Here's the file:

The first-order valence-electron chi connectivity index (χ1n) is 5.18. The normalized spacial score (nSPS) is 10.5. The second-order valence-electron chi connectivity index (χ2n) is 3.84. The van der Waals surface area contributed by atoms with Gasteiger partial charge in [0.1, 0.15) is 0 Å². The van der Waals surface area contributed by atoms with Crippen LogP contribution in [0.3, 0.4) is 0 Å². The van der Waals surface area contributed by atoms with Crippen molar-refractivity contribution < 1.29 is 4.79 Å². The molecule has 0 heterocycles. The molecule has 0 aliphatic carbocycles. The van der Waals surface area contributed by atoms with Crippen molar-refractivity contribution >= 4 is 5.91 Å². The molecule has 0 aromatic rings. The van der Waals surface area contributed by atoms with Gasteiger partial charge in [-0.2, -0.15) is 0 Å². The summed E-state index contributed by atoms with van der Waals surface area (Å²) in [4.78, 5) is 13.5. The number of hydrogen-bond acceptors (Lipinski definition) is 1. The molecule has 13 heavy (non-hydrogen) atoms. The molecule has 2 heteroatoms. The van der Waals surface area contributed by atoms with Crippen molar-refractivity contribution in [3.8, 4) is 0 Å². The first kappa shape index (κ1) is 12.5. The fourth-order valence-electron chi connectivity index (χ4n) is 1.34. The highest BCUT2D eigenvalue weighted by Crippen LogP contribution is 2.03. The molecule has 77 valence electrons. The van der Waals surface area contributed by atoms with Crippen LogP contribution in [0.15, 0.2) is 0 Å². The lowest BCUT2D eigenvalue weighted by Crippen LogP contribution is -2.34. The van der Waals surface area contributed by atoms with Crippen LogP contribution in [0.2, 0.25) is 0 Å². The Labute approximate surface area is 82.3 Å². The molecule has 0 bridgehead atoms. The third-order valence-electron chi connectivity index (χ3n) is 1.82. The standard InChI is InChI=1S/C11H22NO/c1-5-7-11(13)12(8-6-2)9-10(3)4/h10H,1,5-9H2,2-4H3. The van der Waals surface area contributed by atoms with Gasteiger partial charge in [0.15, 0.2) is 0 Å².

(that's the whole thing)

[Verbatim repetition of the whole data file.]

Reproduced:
The first-order valence-electron chi connectivity index (χ1n) is 5.18. The normalized spacial score (nSPS) is 10.5. The second-order valence-electron chi connectivity index (χ2n) is 3.84. The van der Waals surface area contributed by atoms with Gasteiger partial charge in [0.1, 0.15) is 0 Å². The van der Waals surface area contributed by atoms with Crippen LogP contribution in [0.3, 0.4) is 0 Å². The van der Waals surface area contributed by atoms with Crippen molar-refractivity contribution < 1.29 is 4.79 Å². The molecule has 0 heterocycles. The molecule has 0 aliphatic carbocycles. The van der Waals surface area contributed by atoms with Crippen molar-refractivity contribution >= 4 is 5.91 Å². The molecule has 0 aromatic rings. The van der Waals surface area contributed by atoms with Gasteiger partial charge in [-0.2, -0.15) is 0 Å². The summed E-state index contributed by atoms with van der Waals surface area (Å²) in [4.78, 5) is 13.5. The number of hydrogen-bond acceptors (Lipinski definition) is 1. The molecule has 13 heavy (non-hydrogen) atoms. The molecule has 2 heteroatoms. The van der Waals surface area contributed by atoms with Crippen molar-refractivity contribution in [3.8, 4) is 0 Å². The first kappa shape index (κ1) is 12.5. The fourth-order valence-electron chi connectivity index (χ4n) is 1.34. The highest BCUT2D eigenvalue weighted by Crippen LogP contribution is 2.03. The molecule has 77 valence electrons. The van der Waals surface area contributed by atoms with Crippen LogP contribution in [0.15, 0.2) is 0 Å². The lowest BCUT2D eigenvalue weighted by Crippen LogP contribution is -2.34. The van der Waals surface area contributed by atoms with Crippen LogP contribution in [0.2, 0.25) is 0 Å². The Labute approximate surface area is 82.3 Å². The molecule has 0 bridgehead atoms. The third-order valence-electron chi connectivity index (χ3n) is 1.82. The standard InChI is InChI=1S/C11H22NO/c1-5-7-11(13)12(8-6-2)9-10(3)4/h10H,1,5-9H2,2-4H3. The van der Waals surface area contributed by atoms with Gasteiger partial charge in [0.15, 0.2) is 0 Å².